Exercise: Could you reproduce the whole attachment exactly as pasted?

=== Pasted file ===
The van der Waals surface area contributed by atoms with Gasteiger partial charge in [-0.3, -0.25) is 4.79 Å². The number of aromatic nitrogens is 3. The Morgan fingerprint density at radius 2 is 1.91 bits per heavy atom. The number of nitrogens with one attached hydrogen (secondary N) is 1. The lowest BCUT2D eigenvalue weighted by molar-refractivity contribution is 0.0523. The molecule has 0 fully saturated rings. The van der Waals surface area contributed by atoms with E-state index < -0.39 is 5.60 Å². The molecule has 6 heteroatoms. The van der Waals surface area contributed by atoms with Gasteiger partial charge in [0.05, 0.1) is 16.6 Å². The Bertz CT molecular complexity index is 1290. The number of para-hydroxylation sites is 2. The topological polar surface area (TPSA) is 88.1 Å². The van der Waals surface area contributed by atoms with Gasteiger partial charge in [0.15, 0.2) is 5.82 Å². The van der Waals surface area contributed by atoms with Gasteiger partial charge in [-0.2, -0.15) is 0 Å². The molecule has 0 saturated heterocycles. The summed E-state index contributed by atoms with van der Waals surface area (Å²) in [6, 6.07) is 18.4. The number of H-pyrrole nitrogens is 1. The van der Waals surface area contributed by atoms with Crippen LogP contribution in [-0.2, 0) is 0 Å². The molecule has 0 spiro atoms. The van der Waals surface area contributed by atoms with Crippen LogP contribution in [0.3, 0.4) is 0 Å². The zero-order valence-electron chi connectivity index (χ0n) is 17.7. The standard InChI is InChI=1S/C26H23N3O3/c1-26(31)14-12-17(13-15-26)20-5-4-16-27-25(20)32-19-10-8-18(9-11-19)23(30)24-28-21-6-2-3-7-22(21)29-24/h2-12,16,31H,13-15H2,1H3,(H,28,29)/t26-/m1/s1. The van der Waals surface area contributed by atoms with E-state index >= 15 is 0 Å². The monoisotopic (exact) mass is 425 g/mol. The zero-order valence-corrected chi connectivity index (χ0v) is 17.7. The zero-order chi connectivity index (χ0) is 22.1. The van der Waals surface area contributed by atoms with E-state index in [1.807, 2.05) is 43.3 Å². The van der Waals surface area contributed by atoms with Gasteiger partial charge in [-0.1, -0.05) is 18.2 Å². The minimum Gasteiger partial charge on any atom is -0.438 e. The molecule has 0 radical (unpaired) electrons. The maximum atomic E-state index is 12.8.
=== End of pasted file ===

The van der Waals surface area contributed by atoms with Gasteiger partial charge in [-0.3, -0.25) is 4.79 Å². The number of aromatic nitrogens is 3. The Morgan fingerprint density at radius 2 is 1.91 bits per heavy atom. The number of nitrogens with one attached hydrogen (secondary N) is 1. The lowest BCUT2D eigenvalue weighted by molar-refractivity contribution is 0.0523. The molecule has 0 fully saturated rings. The van der Waals surface area contributed by atoms with E-state index < -0.39 is 5.60 Å². The molecule has 6 heteroatoms. The van der Waals surface area contributed by atoms with Gasteiger partial charge in [0.05, 0.1) is 16.6 Å². The Bertz CT molecular complexity index is 1290. The number of para-hydroxylation sites is 2. The topological polar surface area (TPSA) is 88.1 Å². The van der Waals surface area contributed by atoms with Gasteiger partial charge in [0.15, 0.2) is 5.82 Å². The van der Waals surface area contributed by atoms with Gasteiger partial charge in [-0.2, -0.15) is 0 Å². The molecule has 0 saturated heterocycles. The summed E-state index contributed by atoms with van der Waals surface area (Å²) in [6, 6.07) is 18.4. The number of H-pyrrole nitrogens is 1. The van der Waals surface area contributed by atoms with Crippen LogP contribution in [-0.2, 0) is 0 Å². The molecule has 0 spiro atoms. The van der Waals surface area contributed by atoms with Crippen LogP contribution in [0.3, 0.4) is 0 Å². The zero-order valence-electron chi connectivity index (χ0n) is 17.7. The standard InChI is InChI=1S/C26H23N3O3/c1-26(31)14-12-17(13-15-26)20-5-4-16-27-25(20)32-19-10-8-18(9-11-19)23(30)24-28-21-6-2-3-7-22(21)29-24/h2-12,16,31H,13-15H2,1H3,(H,28,29)/t26-/m1/s1. The van der Waals surface area contributed by atoms with E-state index >= 15 is 0 Å². The monoisotopic (exact) mass is 425 g/mol. The zero-order valence-corrected chi connectivity index (χ0v) is 17.7. The zero-order chi connectivity index (χ0) is 22.1. The van der Waals surface area contributed by atoms with E-state index in [1.807, 2.05) is 43.3 Å². The van der Waals surface area contributed by atoms with Gasteiger partial charge in [-0.1, -0.05) is 18.2 Å². The minimum Gasteiger partial charge on any atom is -0.438 e. The molecule has 0 radical (unpaired) electrons. The maximum atomic E-state index is 12.8.